This novel is about a Chinese family trying to find safety as a Civil War across the mainland and a deadly conflict with Japan see them flee from Japanese bombers, and the equally terrifying Chinese Civil War. Throughout all of their fleeing, they managed to keep hold of an illustrated scroll containing ancient fables from their world and they read them to keep their hope and faith that they will get through this turmoil. Having Meilin read through the fables on there was captivating. 

I was gripped from start to finish and I just couldn’t put this one down, it was hauntingly beautiful while simultaneously being utterly terrifying to read. The characters were relatable and real, in a lot of novels that are based around war you can feel like the characters just aren’t real and their actions to their circumstances aren’t believable, but this is not the case in this book. My heart bled for these characters, and I can’t count the amount of tears I shed for them while they were just trying to find a safe place to call home, all the while staying loyal to themselves and their familial bonds. 

Melissa Fu has managed to provide us with a novel that shows us the history of a very fragmented nation at a time where so many things were going wrong in the world. She writes with such a gentle grace that although you are affected by what you’re reading, you know she’s protecting you from the harshness of the reality that this novel is based on. This may seem like a novel about the harsh consequences of war, but at it’s core it’s about the struggles of loyalty to both family and country while knowing when it’s time to cut ties and put roots down somewhere else, whilst you know, trying to stay alive in a world gone wrong.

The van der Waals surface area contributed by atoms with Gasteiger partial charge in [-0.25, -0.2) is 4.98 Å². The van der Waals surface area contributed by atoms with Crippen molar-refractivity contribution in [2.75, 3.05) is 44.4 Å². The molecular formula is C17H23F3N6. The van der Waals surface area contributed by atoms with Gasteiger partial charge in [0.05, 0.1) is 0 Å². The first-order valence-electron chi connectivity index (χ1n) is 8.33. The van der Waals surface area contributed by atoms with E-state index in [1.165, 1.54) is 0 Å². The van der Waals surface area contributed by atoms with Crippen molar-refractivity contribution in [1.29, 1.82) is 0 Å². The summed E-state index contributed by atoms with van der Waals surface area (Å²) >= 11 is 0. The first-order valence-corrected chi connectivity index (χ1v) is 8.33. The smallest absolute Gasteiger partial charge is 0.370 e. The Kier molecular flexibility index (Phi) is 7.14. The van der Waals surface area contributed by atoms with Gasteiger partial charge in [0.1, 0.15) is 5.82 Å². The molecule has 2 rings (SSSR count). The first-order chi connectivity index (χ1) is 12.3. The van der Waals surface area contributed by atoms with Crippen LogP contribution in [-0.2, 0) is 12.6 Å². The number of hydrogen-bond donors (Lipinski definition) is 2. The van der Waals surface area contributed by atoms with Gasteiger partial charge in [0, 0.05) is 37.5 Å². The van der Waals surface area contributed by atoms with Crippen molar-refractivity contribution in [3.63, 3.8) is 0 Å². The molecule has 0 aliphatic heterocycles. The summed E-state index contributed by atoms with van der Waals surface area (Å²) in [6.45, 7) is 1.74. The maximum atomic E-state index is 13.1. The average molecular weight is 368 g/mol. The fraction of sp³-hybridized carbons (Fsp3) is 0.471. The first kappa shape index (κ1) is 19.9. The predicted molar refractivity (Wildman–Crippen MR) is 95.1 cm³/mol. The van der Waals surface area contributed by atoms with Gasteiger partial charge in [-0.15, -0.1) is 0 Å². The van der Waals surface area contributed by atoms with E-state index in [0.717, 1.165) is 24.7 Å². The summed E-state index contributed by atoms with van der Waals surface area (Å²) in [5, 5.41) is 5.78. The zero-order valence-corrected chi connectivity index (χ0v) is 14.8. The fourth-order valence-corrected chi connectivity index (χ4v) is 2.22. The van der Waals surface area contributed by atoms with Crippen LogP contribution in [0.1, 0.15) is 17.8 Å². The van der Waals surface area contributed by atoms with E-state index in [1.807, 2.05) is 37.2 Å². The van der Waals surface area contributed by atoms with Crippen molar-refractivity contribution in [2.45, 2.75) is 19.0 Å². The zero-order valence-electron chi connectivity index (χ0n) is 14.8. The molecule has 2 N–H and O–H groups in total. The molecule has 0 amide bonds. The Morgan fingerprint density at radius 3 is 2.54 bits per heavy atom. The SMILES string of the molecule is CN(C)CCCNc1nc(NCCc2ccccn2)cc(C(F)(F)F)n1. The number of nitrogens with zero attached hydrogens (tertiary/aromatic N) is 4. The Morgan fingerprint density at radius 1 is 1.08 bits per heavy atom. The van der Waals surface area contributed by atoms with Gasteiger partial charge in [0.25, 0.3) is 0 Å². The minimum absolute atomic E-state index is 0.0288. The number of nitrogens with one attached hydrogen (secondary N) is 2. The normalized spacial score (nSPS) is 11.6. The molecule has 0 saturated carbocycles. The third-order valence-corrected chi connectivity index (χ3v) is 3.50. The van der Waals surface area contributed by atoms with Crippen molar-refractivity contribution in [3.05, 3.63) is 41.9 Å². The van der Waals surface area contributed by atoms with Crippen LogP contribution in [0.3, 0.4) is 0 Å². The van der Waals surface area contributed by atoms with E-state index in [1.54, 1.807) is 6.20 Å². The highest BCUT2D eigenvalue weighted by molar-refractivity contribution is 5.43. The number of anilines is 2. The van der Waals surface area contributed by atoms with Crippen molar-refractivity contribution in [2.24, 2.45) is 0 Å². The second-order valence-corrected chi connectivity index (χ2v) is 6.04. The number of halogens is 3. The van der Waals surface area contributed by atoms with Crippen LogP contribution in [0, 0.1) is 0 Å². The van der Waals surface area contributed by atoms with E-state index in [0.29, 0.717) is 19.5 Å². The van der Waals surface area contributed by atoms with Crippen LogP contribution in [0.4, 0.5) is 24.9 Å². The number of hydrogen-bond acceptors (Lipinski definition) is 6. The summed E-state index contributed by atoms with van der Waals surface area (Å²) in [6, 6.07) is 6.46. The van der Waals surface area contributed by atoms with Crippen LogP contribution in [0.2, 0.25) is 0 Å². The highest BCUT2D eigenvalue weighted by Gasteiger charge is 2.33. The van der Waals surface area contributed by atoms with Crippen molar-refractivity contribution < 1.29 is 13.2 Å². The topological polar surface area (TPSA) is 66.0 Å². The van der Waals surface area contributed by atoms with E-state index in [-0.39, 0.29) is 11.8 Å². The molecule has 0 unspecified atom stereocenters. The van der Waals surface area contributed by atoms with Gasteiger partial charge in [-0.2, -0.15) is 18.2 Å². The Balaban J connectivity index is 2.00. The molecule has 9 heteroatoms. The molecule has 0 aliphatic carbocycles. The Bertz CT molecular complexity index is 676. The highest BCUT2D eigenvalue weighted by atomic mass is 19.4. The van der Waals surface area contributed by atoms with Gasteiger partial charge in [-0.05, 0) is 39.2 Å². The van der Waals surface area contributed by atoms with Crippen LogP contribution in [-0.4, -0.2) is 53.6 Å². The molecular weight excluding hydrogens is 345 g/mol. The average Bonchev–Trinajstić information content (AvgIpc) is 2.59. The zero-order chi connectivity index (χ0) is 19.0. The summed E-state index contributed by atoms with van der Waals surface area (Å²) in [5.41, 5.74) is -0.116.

Thank you to Headline for providing me with an arc in exchange for an honest review.
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Meilin lives with her husband and his family, they have a young son Renshu . As WWII starts her husband and his brother join the KK... sadly only the brother comes home.

The story is about their life, the struggles during WWII , the civil war and their later rush to leave Shanghai to Tawain.

Renshu works hard at school and is eventually offered a graduate course until the USA. Renshu westernises his name to Henry. Henry works hard, marries Rachel and they have a daughter Lily. Henry tries to ignore most of his life before America, with the exception of his mother who continues to live in Tawain.

I felt a lot of the story was rushed ... probably trying to cram near 70 years on one book...an interesting read nonetheless .
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Really beautifully written! I loved this book. I thought it was incredibly beautiful, emotional and so innate. A beautiful piece of historical fiction.
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What's the book about?

It's 1938, Meilin and her four-year-old son, Renshu, are forced to flee their home in China in search of refuge. They can only rely only on their wits and a beautifully illustrated hand scroll filled with ancient fables that offers solace and wisdom.
 
Years later, Renshu settles in America as Henry Dao. His daughter is eager to learn about her ancestors but Henry refuses to discuss the past. Lily must dig into the family's history to discover who she is.
 
 
My thoughts:
A fantastically moving and heartbreaking story. I absolutely loved the journey this book took me on. Such a touching and compelling story. The characters are beautifully written and I connected with them right from the get go.
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I really enjoyed reading this debut historical fiction novel by Melissa Fu! Before reading Peach Blossom Spring, I had limited knowledge of Chinese history during the 20th Century and I feel I learnt so much through this beautiful story of 3 generations. Melissa's writing is so engaging and you felt completely captivated by Meilin, Henry and Lily's journey from China to Taiwan to America.